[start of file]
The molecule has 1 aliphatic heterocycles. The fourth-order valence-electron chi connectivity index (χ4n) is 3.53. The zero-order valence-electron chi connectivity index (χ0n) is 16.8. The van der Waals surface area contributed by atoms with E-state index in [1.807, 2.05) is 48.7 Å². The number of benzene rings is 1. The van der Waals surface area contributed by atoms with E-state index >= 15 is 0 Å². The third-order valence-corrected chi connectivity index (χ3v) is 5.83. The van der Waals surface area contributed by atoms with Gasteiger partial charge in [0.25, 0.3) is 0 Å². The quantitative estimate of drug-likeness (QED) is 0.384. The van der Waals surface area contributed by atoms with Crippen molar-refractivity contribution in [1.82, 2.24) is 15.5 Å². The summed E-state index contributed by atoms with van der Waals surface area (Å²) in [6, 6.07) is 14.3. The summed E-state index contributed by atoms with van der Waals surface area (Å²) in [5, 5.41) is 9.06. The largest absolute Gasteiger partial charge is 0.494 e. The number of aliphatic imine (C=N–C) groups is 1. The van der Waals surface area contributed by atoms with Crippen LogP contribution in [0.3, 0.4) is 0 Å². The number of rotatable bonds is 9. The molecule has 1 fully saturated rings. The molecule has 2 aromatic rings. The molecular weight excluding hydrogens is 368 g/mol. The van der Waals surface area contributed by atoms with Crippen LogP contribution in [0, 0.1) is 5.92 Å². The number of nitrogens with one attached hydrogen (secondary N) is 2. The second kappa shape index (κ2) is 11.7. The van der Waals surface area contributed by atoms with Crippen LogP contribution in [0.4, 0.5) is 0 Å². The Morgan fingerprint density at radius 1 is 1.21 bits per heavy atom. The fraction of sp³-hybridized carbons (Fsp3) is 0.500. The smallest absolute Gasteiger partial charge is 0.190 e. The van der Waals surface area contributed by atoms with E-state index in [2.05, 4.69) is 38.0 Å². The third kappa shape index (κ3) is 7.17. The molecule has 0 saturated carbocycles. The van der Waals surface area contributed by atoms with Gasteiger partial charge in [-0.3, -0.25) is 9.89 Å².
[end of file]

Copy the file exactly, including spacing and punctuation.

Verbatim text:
The molecule has 1 aliphatic heterocycles. The fourth-order valence-electron chi connectivity index (χ4n) is 3.53. The zero-order valence-electron chi connectivity index (χ0n) is 16.8. The van der Waals surface area contributed by atoms with E-state index in [1.807, 2.05) is 48.7 Å². The number of benzene rings is 1. The van der Waals surface area contributed by atoms with E-state index >= 15 is 0 Å². The third-order valence-corrected chi connectivity index (χ3v) is 5.83. The van der Waals surface area contributed by atoms with Gasteiger partial charge in [0.25, 0.3) is 0 Å². The quantitative estimate of drug-likeness (QED) is 0.384. The van der Waals surface area contributed by atoms with Crippen molar-refractivity contribution in [1.82, 2.24) is 15.5 Å². The summed E-state index contributed by atoms with van der Waals surface area (Å²) in [6, 6.07) is 14.3. The summed E-state index contributed by atoms with van der Waals surface area (Å²) in [5, 5.41) is 9.06. The largest absolute Gasteiger partial charge is 0.494 e. The number of aliphatic imine (C=N–C) groups is 1. The van der Waals surface area contributed by atoms with Crippen LogP contribution in [0.3, 0.4) is 0 Å². The number of rotatable bonds is 9. The molecule has 1 fully saturated rings. The molecule has 2 aromatic rings. The molecular weight excluding hydrogens is 368 g/mol. The van der Waals surface area contributed by atoms with Crippen LogP contribution in [0, 0.1) is 5.92 Å². The number of nitrogens with one attached hydrogen (secondary N) is 2. The second kappa shape index (κ2) is 11.7. The van der Waals surface area contributed by atoms with Crippen LogP contribution in [0.4, 0.5) is 0 Å². The Morgan fingerprint density at radius 1 is 1.21 bits per heavy atom. The fraction of sp³-hybridized carbons (Fsp3) is 0.500. The smallest absolute Gasteiger partial charge is 0.190 e. The van der Waals surface area contributed by atoms with E-state index in [2.05, 4.69) is 38.0 Å². The third kappa shape index (κ3) is 7.17. The molecule has 0 saturated carbocycles. The van der Waals surface area contributed by atoms with Gasteiger partial charge in [-0.3, -0.25) is 9.89 Å².